Positron emission tomography (PET) is a unique and powerful imaging technique that is used to visualize and quantify various biological processes in living subjects in health and disease. PET imaging can also provide biological information for the assessment of therapies. In this dissertation, we will cover three projects that utilize the quantitative capability of PET for studying two neurological disorders: Alzheimer's disease and brain tumors.
One of the goals in PET imaging is to produce an image volume that accurately describes the true distribution of the injected radioactivity. The correction factor that has the most significant impact on the quantitative aspects of a PET image is attenuation correction. Without it, the reconstructed images will give a distorted view of the true activity distribution. Head movement during a PET scan (especially a dynamic scan) can also lead to a loss in the information content contained in a PET image. This is especially true when scanning patients with dementia or movement disorders. The transmission scan, which is typically acquired at the start of a PET study, corrects for photon attenuation in each of the serial emission scans that are acquired afterwards.
In the first project of this dissertation, we developed a retrospective image-based movement correction (MC) method and evaluated its implementation on dynamic 18F-FDDNP PET images of cognitively intact control subjects and patients with Alzheimer's disease (AD), each with varying degrees of head movement. 18F-FDDNP is a PET probe that binds to beta-amyloid plaques and neurofibrillary tangles, the neuropathological hallmarks of AD. The MC method corrected for transmission-emission misalignments as well as for emission-emission misalignments that might have been present in the dynamic PET scan. The image quality, tracer kinetics, and diagnostic accuracy of the 18F-FDDNP PET images were significantly improved after applying the MC method.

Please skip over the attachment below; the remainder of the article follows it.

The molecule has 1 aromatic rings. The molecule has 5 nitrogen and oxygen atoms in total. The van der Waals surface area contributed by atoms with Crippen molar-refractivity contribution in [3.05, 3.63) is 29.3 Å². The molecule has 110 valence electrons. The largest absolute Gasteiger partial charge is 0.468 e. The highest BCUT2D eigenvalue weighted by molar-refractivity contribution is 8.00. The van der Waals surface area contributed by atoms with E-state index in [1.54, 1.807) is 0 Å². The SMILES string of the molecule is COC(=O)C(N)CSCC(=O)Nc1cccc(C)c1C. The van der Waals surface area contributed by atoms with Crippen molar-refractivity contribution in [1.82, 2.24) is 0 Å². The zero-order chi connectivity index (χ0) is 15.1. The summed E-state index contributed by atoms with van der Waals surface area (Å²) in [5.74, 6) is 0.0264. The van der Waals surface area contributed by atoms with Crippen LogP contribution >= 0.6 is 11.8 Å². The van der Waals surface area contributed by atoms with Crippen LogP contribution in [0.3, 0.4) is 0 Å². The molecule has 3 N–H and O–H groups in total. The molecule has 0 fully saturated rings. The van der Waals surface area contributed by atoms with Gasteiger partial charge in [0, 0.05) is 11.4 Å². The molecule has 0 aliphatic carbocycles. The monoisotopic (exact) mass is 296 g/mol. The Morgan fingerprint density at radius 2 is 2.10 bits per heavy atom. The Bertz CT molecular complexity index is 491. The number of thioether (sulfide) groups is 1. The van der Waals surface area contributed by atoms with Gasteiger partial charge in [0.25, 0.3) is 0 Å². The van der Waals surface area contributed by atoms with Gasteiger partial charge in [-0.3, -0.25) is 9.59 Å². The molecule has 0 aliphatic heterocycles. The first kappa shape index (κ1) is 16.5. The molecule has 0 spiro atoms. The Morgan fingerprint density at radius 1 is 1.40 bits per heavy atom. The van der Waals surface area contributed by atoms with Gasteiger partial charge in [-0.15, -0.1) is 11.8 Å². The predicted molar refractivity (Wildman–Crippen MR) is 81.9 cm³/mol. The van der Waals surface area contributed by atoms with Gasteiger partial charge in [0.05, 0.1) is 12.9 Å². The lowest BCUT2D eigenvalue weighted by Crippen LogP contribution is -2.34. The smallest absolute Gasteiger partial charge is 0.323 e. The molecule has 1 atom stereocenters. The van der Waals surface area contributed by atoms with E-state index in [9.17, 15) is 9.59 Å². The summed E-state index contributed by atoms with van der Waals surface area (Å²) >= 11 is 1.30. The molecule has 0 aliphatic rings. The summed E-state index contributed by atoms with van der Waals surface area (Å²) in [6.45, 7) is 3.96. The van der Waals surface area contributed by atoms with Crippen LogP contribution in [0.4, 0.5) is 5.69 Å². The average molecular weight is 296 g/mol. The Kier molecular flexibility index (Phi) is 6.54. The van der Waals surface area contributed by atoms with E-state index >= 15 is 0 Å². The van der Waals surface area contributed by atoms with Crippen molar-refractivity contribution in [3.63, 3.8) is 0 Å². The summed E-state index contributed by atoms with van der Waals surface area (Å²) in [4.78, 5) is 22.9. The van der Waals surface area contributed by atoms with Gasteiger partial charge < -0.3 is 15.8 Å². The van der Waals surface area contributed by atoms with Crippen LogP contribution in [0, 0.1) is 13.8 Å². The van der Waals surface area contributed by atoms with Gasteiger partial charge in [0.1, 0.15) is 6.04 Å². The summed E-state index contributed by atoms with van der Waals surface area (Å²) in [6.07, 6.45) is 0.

In the second project of this dissertation, we investigated whether changes in 18F-FLT kinetic parameters, taken early after the start of therapy, could predict overall survival and progression-free survival in patients with recurrent malignant glioma undergoing treatment with bevacizumab (an angiogenesis inhibitor) and irinotecan (a chemotherapeutic agent). 18F-FLT is a radiotracer used in PET to measure cellular proliferation. We found that when a group of optimal kinetic parameter changes are incorporated into a linear discriminant function, one could accurately classify patients into their known survival groups. This method is advantageous because by reliably identifying short- and long-term survivors early during therapy, clinicians can discontinue ineffective treatment strategies and switch to more advanced treatment regimens that could improve patient outcome.
Our third project expanded on what we did in our second project in that we acquired longitudinal 18F-FDOPA PET scans in addition to 18F-FLT PET scans. We also tried to predict overall survival as a continuous outcome variable using multiple linear regression (as opposed to a dichotomous categorical variable with discriminant analysis from before). In brain tumors, 18F-FDOPA is used to image amino acid transport. We found that in patients with recurrent malignant glioma, kinetic information from 18F-FLT alone was more predictive than using information from 18F-FDOPA alone. Using both probes combined provided comparable results to using 18F-FLT alone, suggesting that a single tracer may provide sufficient information for predicting OS with reasonable accuracy.
The studies reported in this dissertation have demonstrated in three examples that the utility of kinetic quantification can significantly improve the value of PET for imaging biological functions in brain tissues in vivo. The developed methodologies in these examples are also expected to be useful in other quantitative brain PET imaging studies – for other applications or using other tracers.